AML Fines: Just How Effective are They?

3 February 2023

The Financial Conduct Authority (FCA) has already got the new year off to a flying start, issuing two financial penalties within a day of each other. Guaranty Trust Bank (UK) Limited (GT Bank) and Al Rayan Bank PLC were fined £7.7 million and £4 million respectively, for failing to effectively manage their financial crime risks.

Al Rayan, whose parent company is a subsidiary of a Qatar-based Islamic bank, reportedly failed to establish, implement and maintain appropriate and risk-sensitive policies and procedures in relation to enhanced due diligence (EDD). This was especially in relation to establishing high-risk customers’ Source of Wealth (SOW) and Source of Funds (SOF) at the point of onboarding - and ongoing monitoring in situations of higher risk (see Figure 1). The FCA specifically criticised Al Rayan for relying on due diligence carried out by financial institutions within the group of Gulf Cooperation Council Countries, which it was aware would not meet the required standards under money laundering regulations, and for failing to undertake EDD where it was indicated as required. It also failed to adequately risk-manage the treatment of substantial cash deposits.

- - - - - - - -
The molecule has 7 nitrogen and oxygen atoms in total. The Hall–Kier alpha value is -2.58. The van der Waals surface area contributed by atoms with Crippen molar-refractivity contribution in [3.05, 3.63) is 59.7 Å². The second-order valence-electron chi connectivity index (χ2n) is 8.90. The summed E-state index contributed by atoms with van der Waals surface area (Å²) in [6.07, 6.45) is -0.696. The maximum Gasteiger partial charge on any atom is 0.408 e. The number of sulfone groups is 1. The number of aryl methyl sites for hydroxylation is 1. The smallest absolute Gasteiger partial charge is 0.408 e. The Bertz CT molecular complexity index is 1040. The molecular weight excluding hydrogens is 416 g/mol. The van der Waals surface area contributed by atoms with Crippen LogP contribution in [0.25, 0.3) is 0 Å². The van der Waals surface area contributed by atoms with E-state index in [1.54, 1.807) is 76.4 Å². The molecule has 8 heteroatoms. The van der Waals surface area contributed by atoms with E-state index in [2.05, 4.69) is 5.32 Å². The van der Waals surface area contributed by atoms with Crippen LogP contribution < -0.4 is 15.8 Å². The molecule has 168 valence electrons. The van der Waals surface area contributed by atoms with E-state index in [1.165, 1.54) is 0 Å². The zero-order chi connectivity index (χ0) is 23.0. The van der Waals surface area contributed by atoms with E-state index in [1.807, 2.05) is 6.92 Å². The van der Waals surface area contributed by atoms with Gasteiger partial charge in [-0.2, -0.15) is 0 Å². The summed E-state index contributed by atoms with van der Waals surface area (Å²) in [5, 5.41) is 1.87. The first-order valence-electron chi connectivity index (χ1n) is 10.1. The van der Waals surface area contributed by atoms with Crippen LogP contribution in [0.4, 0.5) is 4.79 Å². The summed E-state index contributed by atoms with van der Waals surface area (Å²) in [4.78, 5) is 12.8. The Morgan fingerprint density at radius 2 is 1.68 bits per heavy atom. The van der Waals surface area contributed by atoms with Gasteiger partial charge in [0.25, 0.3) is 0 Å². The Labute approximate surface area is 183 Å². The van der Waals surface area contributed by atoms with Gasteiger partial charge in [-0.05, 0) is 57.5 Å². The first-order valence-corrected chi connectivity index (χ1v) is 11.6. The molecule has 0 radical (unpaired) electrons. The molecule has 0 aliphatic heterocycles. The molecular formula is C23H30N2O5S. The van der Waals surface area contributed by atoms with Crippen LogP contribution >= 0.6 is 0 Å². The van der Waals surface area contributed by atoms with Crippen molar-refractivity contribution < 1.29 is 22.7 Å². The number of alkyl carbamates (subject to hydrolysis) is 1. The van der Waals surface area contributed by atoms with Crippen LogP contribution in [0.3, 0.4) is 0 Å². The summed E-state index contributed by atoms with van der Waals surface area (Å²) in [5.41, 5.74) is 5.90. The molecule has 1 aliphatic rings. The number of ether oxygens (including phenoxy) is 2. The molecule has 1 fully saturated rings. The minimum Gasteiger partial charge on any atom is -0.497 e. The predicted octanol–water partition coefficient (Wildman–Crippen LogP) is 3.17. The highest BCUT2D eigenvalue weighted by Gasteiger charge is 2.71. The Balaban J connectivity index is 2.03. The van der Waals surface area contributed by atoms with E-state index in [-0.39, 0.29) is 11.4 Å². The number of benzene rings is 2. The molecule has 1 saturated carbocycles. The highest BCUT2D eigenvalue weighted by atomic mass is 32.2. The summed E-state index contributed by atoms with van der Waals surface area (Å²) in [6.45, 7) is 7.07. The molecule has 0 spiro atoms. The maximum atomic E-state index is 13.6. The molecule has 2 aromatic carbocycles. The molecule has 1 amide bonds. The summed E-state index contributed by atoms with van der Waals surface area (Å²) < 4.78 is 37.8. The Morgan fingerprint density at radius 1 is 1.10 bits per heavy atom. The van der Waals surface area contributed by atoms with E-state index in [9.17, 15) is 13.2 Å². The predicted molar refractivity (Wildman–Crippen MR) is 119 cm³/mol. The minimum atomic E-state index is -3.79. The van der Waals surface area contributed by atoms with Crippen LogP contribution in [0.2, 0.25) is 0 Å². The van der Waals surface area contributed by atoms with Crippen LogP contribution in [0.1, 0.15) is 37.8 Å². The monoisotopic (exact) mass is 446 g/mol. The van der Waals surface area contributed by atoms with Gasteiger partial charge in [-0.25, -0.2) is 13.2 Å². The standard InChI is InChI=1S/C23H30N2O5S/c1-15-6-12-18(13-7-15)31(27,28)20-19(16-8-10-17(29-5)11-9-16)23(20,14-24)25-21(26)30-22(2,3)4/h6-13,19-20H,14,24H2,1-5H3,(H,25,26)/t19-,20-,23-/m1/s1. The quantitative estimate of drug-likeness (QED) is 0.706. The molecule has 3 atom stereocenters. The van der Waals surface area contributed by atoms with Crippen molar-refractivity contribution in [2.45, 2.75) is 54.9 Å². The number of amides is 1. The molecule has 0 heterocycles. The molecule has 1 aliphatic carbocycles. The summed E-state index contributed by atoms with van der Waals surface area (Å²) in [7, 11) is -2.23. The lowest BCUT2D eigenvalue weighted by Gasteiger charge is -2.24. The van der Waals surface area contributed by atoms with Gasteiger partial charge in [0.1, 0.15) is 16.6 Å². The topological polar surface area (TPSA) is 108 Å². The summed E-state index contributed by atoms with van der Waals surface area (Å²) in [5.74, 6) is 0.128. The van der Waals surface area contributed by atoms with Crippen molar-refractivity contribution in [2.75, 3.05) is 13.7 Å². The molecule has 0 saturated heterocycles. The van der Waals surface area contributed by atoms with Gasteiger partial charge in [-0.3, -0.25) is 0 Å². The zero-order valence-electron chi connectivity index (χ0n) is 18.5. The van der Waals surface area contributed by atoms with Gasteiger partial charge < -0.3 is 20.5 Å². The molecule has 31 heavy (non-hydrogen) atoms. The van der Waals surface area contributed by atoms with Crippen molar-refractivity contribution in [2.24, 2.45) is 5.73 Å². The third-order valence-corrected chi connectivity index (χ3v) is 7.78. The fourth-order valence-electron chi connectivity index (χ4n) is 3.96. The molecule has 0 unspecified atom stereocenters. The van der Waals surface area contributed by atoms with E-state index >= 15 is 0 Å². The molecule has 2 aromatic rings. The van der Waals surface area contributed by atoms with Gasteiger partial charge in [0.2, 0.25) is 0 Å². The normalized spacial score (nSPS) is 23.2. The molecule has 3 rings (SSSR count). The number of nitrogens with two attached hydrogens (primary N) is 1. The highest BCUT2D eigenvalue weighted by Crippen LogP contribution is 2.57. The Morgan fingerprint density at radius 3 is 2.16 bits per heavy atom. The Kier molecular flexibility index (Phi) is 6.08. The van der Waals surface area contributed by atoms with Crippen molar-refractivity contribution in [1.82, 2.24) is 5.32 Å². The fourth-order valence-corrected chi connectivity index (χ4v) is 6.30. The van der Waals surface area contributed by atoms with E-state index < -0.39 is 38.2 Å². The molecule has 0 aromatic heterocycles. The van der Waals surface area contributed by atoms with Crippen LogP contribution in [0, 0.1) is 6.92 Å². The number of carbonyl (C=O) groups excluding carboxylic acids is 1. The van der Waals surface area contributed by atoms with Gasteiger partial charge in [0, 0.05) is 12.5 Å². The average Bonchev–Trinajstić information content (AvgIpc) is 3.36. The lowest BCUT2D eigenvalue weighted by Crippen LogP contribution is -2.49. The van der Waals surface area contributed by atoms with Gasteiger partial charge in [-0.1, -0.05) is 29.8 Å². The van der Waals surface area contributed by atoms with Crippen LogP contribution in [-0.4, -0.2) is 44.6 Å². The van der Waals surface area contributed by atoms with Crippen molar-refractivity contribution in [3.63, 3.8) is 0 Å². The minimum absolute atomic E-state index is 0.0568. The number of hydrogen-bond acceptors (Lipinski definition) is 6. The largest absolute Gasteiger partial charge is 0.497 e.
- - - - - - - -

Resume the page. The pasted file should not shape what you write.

Figure 1: A Themis Search risk map detailing Al Rayan Bank Plc’s directors as well as the aforementioned regulatory enforcement

Periodic reviews were not undertaken in accordance with the bank’s own policies, staff training was severely lacking, and Al Rayan failed to undertake an internal audit of its own systems and controls over an eight-year period. Furthermore, Al Rayan failed to address and remediate these weaknesses despite being alerted to them by the FCA.

In a similar vein, GT Bank was penalised for failing to undertake adequate customer risk assessments, customer due diligence (CDD), EDD, SOW and SOF verification, ongoing monitoring, transactional monitoring, staff training, and establish an effective culture under which AML was given due consideration by staff (see Figure 2).

Figure 2 A Themis Search risk map detailing Guaranty Trust Bank (UK) Limited’s directors as well as the aforementioned regulatory enforcement